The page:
Expressive Visual Art
Authentic expression is cultivated through continued practice; the myriad of mediums and processes for 2-D visual works are deeply healing and welcome creative flow. Youth artists speak often of the meditative space they enter while creating in this genre. YAA celebrates the endless talents of teaching artists who invite youth artists into printmaking, drawing, screenprinting, comix, zine making, altered book art, illustrations and more! Our offerings of expressive visual art workshops are reflective of youths expressing interest and teaching artists’ passion for sharing practices in community.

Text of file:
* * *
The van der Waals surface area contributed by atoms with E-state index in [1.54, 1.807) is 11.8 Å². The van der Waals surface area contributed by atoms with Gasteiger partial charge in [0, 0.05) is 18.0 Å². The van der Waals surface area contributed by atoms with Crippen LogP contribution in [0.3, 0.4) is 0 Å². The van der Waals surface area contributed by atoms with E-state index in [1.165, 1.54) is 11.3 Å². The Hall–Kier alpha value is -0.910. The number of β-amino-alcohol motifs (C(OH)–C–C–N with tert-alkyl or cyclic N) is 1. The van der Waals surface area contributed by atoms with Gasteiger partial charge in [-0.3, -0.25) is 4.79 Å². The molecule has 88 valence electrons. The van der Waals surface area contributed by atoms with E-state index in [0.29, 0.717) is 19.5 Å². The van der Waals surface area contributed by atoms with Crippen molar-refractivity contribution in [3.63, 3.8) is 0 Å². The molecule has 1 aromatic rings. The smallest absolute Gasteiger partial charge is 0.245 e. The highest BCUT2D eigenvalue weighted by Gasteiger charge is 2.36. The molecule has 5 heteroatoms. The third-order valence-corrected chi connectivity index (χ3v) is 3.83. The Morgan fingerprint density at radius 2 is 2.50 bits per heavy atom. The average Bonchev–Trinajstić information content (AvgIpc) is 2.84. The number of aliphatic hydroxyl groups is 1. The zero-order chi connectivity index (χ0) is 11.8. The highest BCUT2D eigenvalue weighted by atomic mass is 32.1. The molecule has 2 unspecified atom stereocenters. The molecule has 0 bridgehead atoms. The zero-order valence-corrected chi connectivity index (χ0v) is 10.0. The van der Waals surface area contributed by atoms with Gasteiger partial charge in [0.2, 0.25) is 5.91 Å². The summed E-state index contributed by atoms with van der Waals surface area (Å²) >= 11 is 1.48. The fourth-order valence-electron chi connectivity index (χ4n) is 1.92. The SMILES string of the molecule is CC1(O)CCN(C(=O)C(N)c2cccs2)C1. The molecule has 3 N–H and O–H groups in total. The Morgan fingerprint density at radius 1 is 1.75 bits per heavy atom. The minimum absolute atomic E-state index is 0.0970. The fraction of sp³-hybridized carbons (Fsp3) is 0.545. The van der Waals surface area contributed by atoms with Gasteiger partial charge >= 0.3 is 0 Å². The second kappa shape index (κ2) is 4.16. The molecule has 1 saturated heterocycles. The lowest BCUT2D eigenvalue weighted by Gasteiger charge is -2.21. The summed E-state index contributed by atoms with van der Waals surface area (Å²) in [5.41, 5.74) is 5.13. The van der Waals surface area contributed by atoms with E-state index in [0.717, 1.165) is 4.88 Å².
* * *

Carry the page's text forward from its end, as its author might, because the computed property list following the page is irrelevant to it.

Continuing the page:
Youth artists are eager to create public art in their communities, including in the facilities where they’re incarcerated, neighborhood centers near their homes and in exhibition spaces. Thousands of square feet of public art have been created since 2014. Our approach to public art is collaborative and connective; youth artists share the skills and techniques they gain in workshops and teach their parents, siblings, loved ones, legislators, judges, police officers, mentors and teachers; other community members and organizations collaborate in the creation of each public work. For youth artists exiting incarceration, involvement in community-based public art projects and workshops is a paid opportunity and each hour dedicated to these opportunities is counted as double toward their community service requirements.